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Role of Institutions in Responding to the Syrian Refugees Crisis in Lebanon: The Humanitarian Aid Framework of Saida

El Hariri, Ola

As of September 2014, the United Nations High Commissioner for Refugees (UNHCR) estimated that millions of Syrian refugees have been displaced from their homes due to the ongoing Syrian civil war. Since the beginning of the uprising against the Syrian government in March 2011, Lebanon has become host to almost 1.2 million Syrian refugees. The lack of Lebanese policy, legislation and action toward managing their increasing influx has led to arbitrary and dispersed settlements in over 1730 different localities in Lebanon, residing mainly in lower income communities. The Syrian refugee crisis in Lebanon is entangled in a complex and continually shifting array of issues spanning from the humanitarian, socio-economic, political, and security circumstances of the Syrian refugees, to their impact on Lebanon's economy, social fabric, political stability, and national security. With the absence of a robust response by the Lebanese government to the crisis, this study focuses on the role of local, international, governmental, and non-governmental institutions in confronting the refugee influx, and managing the impact of their introduction to the Lebanese milieu. As a case study, this thesis considers the aid framework of the city of Saida, located in the South of Lebanon. Saida's framework represents a flexible, high-engagement modality for localized management of refugee inflows, featuring a coalition of local Islamic NGOs in close collaboration with the municipality. International organizations such as the UNHCR are also heavily involved in Saida's relief management. This case study describes the varying activity and impact of the principal actors of Saida's operating environment, and highlights the distinct roles of Western and Islamic aid organizations.
Building upon phenomena revealed in the case study, this thesis presents an analytical framework delineating the principal variables affecting Saida's operating environment. These variables are Legislation, Economy, Public Services, Housing, General Security, Policing, Social Capital, and Transnational Aid. Each variable contains a particular set of dimensions, whose clear layout helps to illuminate interrelations between variables, as well as the challenges facing aid practitioners in Lebanon. This analytical framework further emphasizes the importance of the Transnational Aid variable to the stability and progress of the Syrian refugee circumstance, inspiring further investigation into current transnational aid modalities. The Humanitarian Aid Models section presents and analyzes the structure, operations, financing, political interests, and ideologies of the two main humanitarian models involved in the refugee crisis in Saida: the Secular Western Aid Model, and the Faith-Based Islamic Aid Model. Empowered by the Operating Environment Variables framework and the Humanitarian Aid Models analysis, this study makes dimension-level recommendations to the principal actors impacting Saida's operating environment. Yet this thesis goes beyond merely offering recommendations for the stability and advancement of the current aid paradigm, which is centered on providing refugees with basic amenities and rights. This study elucidates the possibility of a positive-sum refugee management paradigm, predicated upon the idea that a well-managed integration of Syrian refugees potentiates a cosmopolitan socioeconomic environment. Through education, training, microfinance schemes, and other economic encouragements, Syrian refugees could be integrated into dynamic economic frameworks on the local and national level. This paradigm redefines 'social justice' as the appreciation and liberalization of the human capacity for innovation and discourse, arguing that Syrian refugees - and certainly others - stand to contribute significantly to the socioeconomic capital of host communities. Moreover, cross-cultural discourse could broaden eclecticism and generate unique synergies, enhancing the general quality of life in host environments.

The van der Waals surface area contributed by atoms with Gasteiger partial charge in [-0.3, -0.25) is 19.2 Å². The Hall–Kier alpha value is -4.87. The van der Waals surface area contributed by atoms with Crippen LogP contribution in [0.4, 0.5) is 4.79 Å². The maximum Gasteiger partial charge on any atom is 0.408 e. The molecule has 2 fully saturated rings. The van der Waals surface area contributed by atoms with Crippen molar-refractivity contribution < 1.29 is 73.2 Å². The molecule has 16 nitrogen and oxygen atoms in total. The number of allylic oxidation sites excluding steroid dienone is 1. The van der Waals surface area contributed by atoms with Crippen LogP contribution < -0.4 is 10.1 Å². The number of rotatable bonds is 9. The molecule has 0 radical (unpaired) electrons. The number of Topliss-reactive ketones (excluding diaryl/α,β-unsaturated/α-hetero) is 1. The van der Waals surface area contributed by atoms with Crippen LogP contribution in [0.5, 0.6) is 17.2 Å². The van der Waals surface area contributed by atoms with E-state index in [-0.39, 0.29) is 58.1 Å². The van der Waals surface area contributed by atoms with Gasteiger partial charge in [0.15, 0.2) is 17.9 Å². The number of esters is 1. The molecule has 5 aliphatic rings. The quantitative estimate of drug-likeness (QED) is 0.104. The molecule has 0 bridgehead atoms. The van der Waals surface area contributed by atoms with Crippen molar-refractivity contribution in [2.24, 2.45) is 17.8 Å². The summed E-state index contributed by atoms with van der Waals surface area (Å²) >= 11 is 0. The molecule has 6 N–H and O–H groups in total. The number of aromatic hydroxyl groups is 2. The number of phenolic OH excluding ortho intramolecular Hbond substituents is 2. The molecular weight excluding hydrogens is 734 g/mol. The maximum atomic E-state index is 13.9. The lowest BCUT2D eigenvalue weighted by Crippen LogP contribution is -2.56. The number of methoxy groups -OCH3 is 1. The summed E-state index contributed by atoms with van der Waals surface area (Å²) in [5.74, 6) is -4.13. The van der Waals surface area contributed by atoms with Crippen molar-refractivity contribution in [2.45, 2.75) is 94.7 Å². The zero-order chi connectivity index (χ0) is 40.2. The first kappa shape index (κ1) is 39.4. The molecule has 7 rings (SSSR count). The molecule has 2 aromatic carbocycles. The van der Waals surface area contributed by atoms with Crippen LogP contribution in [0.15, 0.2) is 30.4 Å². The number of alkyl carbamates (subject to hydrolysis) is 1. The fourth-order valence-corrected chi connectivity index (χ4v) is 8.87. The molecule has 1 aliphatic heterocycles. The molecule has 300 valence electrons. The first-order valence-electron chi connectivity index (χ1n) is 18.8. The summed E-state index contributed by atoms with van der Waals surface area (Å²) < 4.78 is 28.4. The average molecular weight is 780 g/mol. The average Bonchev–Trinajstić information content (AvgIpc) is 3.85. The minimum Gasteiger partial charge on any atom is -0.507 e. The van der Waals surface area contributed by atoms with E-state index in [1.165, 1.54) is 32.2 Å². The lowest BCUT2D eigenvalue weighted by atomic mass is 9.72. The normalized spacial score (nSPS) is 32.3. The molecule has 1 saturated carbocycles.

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More About This Work

Academic Units
Urban Planning
Thesis Advisors
Irazabal Zurita, Clara E.
Degree
M.S., Columbia University
Published Here
July 16, 2015
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